posted June 28, 2000

Video Shows Parchment Creation

An ancient art is chronicled in a new video co-directed by Dr. Neal Sobania of the Hope College faculty.

The video, "The Parchment Makers: An Ancient Art in Present-Day Ethiopia," follows the way that books were created in the centuries before the development of the printing press and paper revolutionized their production. It follows the process from start to finish as Ethiopian artist and scribe Meregete Berhane Abade works on a text for the Ethiopian Orthodox Church.

Sobania and Dr. Raymond A. Silverman of the art history faculty at Michigan State University were co-directors, in addition to co-authoring the script and doing the photography in Ethiopia. The video was produced by the Scriptorium Center for Christian Antiquities of Grand Haven in cooperation with Hope College and Michigan State University.

Parchment is made from goatskin or sheepskin scraped paper-thin. "The Parchment Makers" follows the creation process from the initial stretching of a hide on a frame through the binding of completed pages into a book.

According to Sobania, who is a professor of history and director of international education at Hope, the methods shown in the 19-minute video are much the same as those used by artisans worldwide for hundreds of years, including the monks who a millennium and more ago were creating the impressive illuminated manuscripts that are today treasures of Western culture. The skill remains practiced in Ethiopia, he noted, because the Ethiopian Orthodox Church requires that certain texts be hand-rendered on parchment and not mass-produced on a printing press.

Sobania and Silverman have been working together to chronicle traditions of art in Ethiopia for several years. The results of their work include the 1994 exhibition "Ethiopia: Traditions of Creativity" at Michigan State University and a book of the same name edited by Silverman and published in 1999 by the University of Washington Press. They filmed Berhane Abade during a visit to Aksum, Ethiopia, in 1998.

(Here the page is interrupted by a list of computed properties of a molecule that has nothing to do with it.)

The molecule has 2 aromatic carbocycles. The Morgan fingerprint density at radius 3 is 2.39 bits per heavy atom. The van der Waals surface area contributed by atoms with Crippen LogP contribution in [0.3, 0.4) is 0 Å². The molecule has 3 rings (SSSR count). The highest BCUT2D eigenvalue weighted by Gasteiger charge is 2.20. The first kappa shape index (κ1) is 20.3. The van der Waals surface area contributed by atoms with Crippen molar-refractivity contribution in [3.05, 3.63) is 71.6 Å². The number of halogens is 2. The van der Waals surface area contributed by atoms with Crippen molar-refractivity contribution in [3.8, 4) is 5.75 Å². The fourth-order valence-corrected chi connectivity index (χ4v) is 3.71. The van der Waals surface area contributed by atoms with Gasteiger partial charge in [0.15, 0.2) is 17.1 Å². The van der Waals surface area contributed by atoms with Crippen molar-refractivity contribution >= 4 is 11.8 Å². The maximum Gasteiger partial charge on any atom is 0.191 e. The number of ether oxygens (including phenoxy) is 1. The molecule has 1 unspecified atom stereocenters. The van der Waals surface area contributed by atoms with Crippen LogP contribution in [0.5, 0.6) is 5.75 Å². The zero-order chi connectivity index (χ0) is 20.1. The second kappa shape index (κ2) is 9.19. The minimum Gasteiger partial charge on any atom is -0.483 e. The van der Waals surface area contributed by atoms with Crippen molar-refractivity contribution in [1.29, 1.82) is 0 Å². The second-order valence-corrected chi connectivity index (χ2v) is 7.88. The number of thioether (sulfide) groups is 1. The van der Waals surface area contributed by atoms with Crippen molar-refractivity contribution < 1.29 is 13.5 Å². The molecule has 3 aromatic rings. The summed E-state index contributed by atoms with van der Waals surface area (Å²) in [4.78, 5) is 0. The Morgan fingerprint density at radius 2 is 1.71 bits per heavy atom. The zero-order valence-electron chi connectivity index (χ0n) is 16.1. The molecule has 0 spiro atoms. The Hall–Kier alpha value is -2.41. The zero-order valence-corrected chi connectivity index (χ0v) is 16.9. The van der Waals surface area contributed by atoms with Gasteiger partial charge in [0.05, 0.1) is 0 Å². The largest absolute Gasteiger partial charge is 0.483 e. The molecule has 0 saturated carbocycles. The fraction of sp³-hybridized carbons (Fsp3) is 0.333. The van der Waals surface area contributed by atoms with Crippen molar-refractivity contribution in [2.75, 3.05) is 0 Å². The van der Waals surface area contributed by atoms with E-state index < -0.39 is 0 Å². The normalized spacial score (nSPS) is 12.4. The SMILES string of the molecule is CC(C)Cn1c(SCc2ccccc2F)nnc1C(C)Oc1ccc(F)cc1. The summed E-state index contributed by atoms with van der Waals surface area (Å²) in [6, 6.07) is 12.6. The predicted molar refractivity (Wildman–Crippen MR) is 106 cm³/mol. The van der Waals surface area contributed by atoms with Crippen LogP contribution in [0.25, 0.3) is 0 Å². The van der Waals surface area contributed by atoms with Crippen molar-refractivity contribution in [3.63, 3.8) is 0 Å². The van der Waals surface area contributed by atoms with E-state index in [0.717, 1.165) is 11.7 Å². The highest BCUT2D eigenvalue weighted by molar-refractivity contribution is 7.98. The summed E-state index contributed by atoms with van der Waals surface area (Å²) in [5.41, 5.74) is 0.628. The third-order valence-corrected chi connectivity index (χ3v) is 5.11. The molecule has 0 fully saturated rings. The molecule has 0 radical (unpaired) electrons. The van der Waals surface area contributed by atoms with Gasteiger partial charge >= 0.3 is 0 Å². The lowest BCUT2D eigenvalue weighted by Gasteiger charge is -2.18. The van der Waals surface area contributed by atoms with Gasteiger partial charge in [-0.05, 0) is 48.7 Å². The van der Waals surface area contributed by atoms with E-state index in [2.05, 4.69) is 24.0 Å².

The Scriptorium was a natural partner for the video project, Sobania said, because of the center's interest in historical biblical manuscripts as well as the capability of its Sola Scriptura media production section. The video footage that Sobania and Silverman shot in Ethiopia is complemented by images of works from the Scriptorium's collection, photographed by Dirk Eichhorst, who as media production director with Sola Scriptura served as editor for the project.

"It was a very fruitful collaboration," Sobania said. "All the images in the video either belong to Ray and me or they belong to the Scriptorium. We were basically able to top and tail our footage of a living process with pieces from the Middle Ages, when the Western world was using parchment to copy and record the Bible and all sorts of writing."

Although originally produced with an English-language narrative, the video has also been rendered in two of Ethiopia's languages: Amharic and Tigrinia. Sobania is especially enthused about the translations, and plans to take copies of the video along when he travels to Ethiopia for a conference in November, hoping that they will help build awareness of and appreciation for an important national tradition.

"When doing research like ours, you feel like you are taking from a society or a culture and it's hard to give back," he said. "For me and for Ray, this is an incredibly exciting opportunity to give something back to Ethiopia and to museums and the church and the people that we work with. And we hope that it's the first of a number of things that we're going to do."